EMXS team develops cost-effective method to save AF thousands

  • Published
  • By Jenny Gordon
  • Robins Public Affairs
Being your own customer can be a good thing.

That concept works especially well when it comes to Robins electronics technicians who troubleshoot and test the Combined Altitude Radar Altimeter, a critical system used on many Air Force aircraft. It not only measures altitude, or the aircraft's distance from the terrain, it also allows aircraft to fly at low levels to infiltrate and exfiltrate adversaries in combat situations.

While past repairs have been made on the system by the 567th Electronics Maintenance Squadron, team members sometimes faced obstacles in procuring parts that are manufactured and repaired by outside vendors.

Team members developed a way to ensure the parts needed to make the repairs could be maintained organically. They were able to formulate a cost-effective troubleshooting and repair procedure for the dual power supplies utilized in the CARA system.

"We manufactured our own interface cables that allowed us to remove the power supplies and access individual circuits. This in turn allows us to probe the circuitry to gather information for troubleshooting and repair," said Vic Brookshire, 567th EMXS electronics integrated systems mechanic.

Initially the team developed a procedure utilizing several boxes to test the power supplies. Through research, trial and error, they were able to replace several electronic test boxes with the CARA flight line test set, which has been used on aircraft for many years.

By using the flight line test set, several steps were eliminated and thousands of dollars were saved in procurement cost and maintenance of test equipment.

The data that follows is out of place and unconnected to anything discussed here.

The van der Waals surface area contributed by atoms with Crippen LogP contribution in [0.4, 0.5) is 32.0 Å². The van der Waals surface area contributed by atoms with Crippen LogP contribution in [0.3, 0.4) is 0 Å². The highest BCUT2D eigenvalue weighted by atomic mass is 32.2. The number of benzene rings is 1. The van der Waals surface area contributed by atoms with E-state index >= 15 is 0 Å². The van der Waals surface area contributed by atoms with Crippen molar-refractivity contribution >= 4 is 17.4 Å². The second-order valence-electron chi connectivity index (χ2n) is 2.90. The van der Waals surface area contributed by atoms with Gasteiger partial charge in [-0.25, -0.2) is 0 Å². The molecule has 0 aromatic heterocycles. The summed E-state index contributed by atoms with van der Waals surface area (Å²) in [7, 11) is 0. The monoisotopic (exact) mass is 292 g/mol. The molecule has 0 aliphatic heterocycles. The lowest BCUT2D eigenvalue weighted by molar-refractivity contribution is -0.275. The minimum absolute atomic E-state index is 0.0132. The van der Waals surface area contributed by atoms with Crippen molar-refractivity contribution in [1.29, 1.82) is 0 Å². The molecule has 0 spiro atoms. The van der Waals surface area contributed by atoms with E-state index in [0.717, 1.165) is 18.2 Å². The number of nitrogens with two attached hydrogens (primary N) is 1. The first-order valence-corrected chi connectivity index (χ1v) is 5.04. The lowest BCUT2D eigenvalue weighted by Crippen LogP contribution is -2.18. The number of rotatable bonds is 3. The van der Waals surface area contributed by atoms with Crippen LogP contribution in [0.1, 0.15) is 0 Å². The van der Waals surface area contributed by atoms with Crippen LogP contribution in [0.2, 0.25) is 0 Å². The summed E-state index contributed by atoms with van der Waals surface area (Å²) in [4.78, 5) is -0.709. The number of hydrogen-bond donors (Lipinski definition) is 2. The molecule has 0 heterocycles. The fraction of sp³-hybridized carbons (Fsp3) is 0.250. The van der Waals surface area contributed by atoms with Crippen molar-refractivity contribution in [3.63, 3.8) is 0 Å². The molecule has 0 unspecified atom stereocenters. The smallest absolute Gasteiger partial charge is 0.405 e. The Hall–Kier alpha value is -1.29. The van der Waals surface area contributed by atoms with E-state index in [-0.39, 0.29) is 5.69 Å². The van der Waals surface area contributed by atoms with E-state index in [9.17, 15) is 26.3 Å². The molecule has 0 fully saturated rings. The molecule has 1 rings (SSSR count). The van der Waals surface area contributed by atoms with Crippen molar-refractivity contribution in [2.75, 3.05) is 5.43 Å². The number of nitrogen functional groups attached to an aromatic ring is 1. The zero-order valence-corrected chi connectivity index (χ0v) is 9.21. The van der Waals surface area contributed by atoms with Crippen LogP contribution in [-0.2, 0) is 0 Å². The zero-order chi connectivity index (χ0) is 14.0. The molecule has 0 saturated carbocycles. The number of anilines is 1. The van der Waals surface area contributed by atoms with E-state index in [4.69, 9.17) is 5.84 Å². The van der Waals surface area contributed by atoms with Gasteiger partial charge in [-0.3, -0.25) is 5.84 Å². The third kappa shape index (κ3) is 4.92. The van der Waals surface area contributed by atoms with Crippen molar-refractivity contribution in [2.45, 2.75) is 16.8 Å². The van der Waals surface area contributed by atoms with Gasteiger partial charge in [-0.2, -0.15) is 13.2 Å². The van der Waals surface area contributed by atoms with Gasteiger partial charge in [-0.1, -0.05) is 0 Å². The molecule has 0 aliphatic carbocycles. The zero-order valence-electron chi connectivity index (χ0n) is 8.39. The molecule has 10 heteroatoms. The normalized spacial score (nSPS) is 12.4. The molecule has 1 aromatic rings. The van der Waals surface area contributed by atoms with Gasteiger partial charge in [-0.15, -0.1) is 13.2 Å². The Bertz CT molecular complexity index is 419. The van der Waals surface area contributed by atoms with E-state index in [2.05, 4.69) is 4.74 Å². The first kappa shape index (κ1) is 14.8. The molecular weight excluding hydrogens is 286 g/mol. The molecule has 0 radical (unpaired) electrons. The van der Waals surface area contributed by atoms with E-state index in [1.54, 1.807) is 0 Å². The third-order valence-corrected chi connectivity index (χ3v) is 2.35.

"There were eight different stages we had on the initial work bench with different pieces of equipment," said Ditwan Meadows, 567th EMXS electronics integrated systems technician. "Now we have a setup that allows us to troubleshoot the power supply, fix it right here at Robins and put it back into the supply chain."

The technical order that was developed by the team can be easily followed, and has essentially created a new organic workload at Robins.

The process has been approved by Robins Engineering and Quality Assurance staff members, equipment specialists and Program Office staff.

"It's all about the ability to fix our own problems in-house without having to wait," said Jeffery Tharpe, 567th EMXS CARA supervisor. "In this case we're able to meet the warfighter's needs here and now."

There have been other success stories at Robins regarding savings. On the CARA line, while thousands of dollars have been saved to date and millions more to be saved over the lifetime of the system, the concept of being your own customer allows the Air Force to control parts required for repair.